In Co-production week 2020, Lisa, our Senior Development worker in Dundee talks about how a group came together to push for changes to the city’s hostels and achieved something amazing. #CoProWeek
Consultation is key to the Time for Change (TfC) approach. In our Dundee consultation in 2017/18 it emerged that the main issue in the city was with hostels and the level of support that that people received during their experience.
As is central to our TfC approach, we asked the group to think about “what does better look like?” Our Core Group is made up of people who have experienced housing and homelessness issues and who want to make a change to the system they have experienced. The group felt that the only way Dundee could improve was to either close hostels or at least revamp them to meet the needs of people with multiple needs. This was huge – and felt like a massive aspiration but the group were determined to make it a reality. They worked hard in the community to add voices to their case. In December 2018 two of the Peer Mentors stood in front of Dundee City Council’s Housing Senior Management team and shared theirs and others personal experiences, which was very powerful but obviously the start of a long and slow process.
When the second phase of TfC started in 2019, we revisited the issues with a new consultation to see if anything had changed. The answer was still that the biggest issue in Dundee was caused by hostels. This was the reason for street homeless and sofa surfing levels too, due to the available temporary accommodation not being suitable. (The vast majority of single people are offered hostels where multiple needs are not taken into consideration). Half of people still felt they needed more support – this included people not being ready for their own tenancy.
The view from the consultation was that hostels had in fact got worse.
The group wanted to pick up and continue the fight to make change for the better and tell the hostels they have to change. The group agreed that revamping the hostels to making them more needs focused was essential. This would mean that people could access better and more specific support and allow staff in hostels to focus on one need rather than multiple. Dundee also has the highest drug death rate in Scotland and the group felt that this could be addressed with one hostel being focused solely on drug addiction and rehabilitation.
Once hostels were revamped, more efforts could be made to meet the needs of the people within them. Hostels would become a pathway of support into housing where once people are off drugs, they can work on their mental health and then move on to another appropriate hostel giving them a sense of “getting better”. The group was welcomed into hostels in the city both by people in the hostels and by hostel staff – it was really clear that in order to make change, everybody had to work together.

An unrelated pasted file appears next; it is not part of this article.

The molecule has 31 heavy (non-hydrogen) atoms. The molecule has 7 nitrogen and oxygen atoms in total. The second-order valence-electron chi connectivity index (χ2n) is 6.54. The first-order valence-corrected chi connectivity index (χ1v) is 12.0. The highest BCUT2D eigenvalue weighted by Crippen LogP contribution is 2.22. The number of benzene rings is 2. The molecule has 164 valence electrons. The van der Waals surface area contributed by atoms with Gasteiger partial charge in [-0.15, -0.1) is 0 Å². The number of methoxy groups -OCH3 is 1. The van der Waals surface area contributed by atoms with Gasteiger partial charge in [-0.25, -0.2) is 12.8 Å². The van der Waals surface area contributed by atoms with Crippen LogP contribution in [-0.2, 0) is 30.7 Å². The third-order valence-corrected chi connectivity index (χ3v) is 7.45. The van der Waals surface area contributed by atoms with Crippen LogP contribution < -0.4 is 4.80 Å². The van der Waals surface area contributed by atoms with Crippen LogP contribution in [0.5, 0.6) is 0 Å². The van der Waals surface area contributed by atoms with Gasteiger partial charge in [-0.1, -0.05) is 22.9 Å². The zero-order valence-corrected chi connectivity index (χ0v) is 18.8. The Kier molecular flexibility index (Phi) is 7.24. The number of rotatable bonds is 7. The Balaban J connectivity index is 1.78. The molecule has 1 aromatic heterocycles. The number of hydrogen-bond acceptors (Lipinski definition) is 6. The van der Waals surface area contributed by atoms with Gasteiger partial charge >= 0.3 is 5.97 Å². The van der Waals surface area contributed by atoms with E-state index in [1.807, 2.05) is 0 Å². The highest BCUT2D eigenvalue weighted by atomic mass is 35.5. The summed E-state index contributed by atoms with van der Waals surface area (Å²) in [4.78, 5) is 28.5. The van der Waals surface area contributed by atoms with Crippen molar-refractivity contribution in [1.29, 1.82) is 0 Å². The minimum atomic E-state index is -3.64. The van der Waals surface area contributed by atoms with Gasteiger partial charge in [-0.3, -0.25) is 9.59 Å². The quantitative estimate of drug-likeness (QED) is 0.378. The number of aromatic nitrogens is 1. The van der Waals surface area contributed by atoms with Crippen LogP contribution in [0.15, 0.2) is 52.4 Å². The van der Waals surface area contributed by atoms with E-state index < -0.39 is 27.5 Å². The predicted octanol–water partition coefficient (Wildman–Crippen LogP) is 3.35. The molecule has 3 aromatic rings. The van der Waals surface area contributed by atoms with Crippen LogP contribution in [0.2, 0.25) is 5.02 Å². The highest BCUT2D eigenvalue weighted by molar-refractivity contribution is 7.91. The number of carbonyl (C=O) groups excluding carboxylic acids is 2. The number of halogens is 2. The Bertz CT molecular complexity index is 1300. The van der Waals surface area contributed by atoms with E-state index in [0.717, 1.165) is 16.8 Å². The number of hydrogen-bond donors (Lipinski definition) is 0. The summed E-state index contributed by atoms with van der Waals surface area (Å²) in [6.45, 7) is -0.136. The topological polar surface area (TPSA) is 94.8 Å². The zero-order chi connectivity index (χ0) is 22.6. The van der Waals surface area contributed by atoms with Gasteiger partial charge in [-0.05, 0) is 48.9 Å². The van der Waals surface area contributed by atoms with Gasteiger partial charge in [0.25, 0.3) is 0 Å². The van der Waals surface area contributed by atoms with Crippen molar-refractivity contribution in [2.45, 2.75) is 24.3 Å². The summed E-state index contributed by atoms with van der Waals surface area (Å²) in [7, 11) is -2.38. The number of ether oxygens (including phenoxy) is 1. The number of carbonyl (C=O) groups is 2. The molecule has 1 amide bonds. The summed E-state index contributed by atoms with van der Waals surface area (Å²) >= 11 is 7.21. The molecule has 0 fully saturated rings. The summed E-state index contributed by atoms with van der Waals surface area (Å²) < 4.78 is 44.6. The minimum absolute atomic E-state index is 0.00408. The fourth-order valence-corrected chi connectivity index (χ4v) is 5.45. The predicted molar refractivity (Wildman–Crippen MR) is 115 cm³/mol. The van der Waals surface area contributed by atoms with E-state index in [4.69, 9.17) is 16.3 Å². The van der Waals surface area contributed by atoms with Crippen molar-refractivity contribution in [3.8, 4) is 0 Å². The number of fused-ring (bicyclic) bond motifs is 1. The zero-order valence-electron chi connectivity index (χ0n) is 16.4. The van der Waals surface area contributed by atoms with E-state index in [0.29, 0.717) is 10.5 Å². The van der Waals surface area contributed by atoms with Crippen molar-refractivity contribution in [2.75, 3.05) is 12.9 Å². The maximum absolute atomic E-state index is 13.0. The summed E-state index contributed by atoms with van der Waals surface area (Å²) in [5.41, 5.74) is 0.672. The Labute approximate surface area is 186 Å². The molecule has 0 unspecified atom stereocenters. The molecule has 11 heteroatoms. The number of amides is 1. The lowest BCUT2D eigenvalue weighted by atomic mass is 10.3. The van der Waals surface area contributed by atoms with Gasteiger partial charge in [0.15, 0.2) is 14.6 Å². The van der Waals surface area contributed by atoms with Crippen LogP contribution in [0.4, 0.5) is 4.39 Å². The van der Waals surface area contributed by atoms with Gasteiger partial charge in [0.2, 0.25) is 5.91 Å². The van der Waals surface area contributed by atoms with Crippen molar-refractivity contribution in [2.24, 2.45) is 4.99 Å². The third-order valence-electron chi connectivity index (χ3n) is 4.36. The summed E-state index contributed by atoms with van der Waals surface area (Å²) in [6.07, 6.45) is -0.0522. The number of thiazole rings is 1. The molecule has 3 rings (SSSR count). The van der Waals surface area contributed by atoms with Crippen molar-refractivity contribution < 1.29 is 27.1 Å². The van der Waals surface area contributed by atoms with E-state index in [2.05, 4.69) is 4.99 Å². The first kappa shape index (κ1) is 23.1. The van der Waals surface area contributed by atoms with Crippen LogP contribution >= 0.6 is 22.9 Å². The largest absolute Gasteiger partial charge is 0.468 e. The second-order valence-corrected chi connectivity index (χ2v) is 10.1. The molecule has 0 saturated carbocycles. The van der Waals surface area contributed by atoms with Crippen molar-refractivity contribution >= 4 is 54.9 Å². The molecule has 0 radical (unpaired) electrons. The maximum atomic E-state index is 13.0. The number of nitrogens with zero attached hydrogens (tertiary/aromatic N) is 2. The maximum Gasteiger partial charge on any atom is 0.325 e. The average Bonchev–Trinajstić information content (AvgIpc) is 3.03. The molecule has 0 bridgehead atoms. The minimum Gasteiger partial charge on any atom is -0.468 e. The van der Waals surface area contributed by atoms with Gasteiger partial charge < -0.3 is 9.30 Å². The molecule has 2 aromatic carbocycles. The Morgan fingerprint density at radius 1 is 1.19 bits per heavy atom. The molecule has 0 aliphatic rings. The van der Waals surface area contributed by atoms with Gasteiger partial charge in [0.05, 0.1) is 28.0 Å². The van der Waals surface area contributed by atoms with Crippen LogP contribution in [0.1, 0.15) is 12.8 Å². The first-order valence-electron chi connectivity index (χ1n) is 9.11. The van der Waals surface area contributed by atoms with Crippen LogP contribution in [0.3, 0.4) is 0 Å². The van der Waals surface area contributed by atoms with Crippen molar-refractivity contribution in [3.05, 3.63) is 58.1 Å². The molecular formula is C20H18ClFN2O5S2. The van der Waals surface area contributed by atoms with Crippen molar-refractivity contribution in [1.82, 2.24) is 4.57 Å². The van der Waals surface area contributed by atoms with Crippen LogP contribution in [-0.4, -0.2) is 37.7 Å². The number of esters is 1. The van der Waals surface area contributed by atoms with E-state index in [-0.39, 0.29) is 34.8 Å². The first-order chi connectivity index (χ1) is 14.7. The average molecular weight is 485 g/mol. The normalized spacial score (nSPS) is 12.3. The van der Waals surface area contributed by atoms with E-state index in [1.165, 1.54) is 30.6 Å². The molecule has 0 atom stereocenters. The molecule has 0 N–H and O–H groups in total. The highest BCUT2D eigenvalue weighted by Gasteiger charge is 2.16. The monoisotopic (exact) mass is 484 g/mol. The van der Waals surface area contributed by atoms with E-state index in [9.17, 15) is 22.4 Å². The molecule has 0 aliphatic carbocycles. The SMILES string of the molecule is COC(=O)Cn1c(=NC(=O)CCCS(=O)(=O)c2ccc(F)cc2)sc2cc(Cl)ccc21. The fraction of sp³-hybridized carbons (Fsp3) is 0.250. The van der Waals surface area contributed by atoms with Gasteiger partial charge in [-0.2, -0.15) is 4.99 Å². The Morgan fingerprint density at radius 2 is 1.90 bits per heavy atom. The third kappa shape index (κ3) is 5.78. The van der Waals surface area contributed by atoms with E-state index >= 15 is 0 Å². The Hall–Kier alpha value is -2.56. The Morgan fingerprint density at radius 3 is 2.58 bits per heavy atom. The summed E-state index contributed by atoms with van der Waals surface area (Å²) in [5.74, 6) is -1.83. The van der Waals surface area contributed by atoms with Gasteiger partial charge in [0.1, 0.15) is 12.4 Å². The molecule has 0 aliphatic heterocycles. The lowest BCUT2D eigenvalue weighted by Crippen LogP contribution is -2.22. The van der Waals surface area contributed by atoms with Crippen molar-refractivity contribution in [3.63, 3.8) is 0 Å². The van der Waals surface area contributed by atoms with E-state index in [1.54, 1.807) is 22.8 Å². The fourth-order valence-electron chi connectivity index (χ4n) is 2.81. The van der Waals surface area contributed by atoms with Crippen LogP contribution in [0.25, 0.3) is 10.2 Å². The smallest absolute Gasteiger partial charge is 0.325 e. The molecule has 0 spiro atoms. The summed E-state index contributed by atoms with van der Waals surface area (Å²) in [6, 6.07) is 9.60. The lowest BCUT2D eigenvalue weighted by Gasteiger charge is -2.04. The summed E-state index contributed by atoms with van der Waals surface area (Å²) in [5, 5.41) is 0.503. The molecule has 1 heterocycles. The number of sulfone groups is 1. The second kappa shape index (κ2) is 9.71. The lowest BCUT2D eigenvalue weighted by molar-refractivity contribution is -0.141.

The Local Authority (LA) had stayed updated regularly on TfC in Dundee so that the group can work with them to make change. The LA’s management team were onboard and agreed to come along to the group meeting to chat with everyone and discuss what changes we had seen since our 2018-19 consultation – and what the next steps would be from this year’s consultation.
In the meeting, Dundee City Council confirmed that they intended to embed the group recommendations into Dundee Council’s 5-year plan. Amazing news! They would recommend:
- Hostels to close in the next 5 years and more supported accommodation to be implemented.
- That Local Rapid Rehousing initiatives are focused around the group’s input – and also in that rapid rehousing will not be for everyone as not everyone is ready for their own home.
- An increase in staffing, including two support workers focused in the new supported accommodation, monitored by the Care Commission. These support workers would be in addition to a further increase in staff to ensure support plans are in place in the first few days someone become homeless.
Dundee City Council has assured the group that they will keep them updated and have agreed to continue collaborating to make change for the better in the city. This is a massive achievement for the group. The victory in Dundee highlights the huge importance and value of co-production in making real change. After many years of fighting for change in the homeless services in Dundee, this shift will help so many people in the city who need to stay in a hostel.
What was most powerful in this case and across all co-production is that data or statistics never have as much impact as people’s experience when trying to make change. No arguments can be made against those who own their own truth and there is nothing more powerful than hearing from those people who have lived through an experience.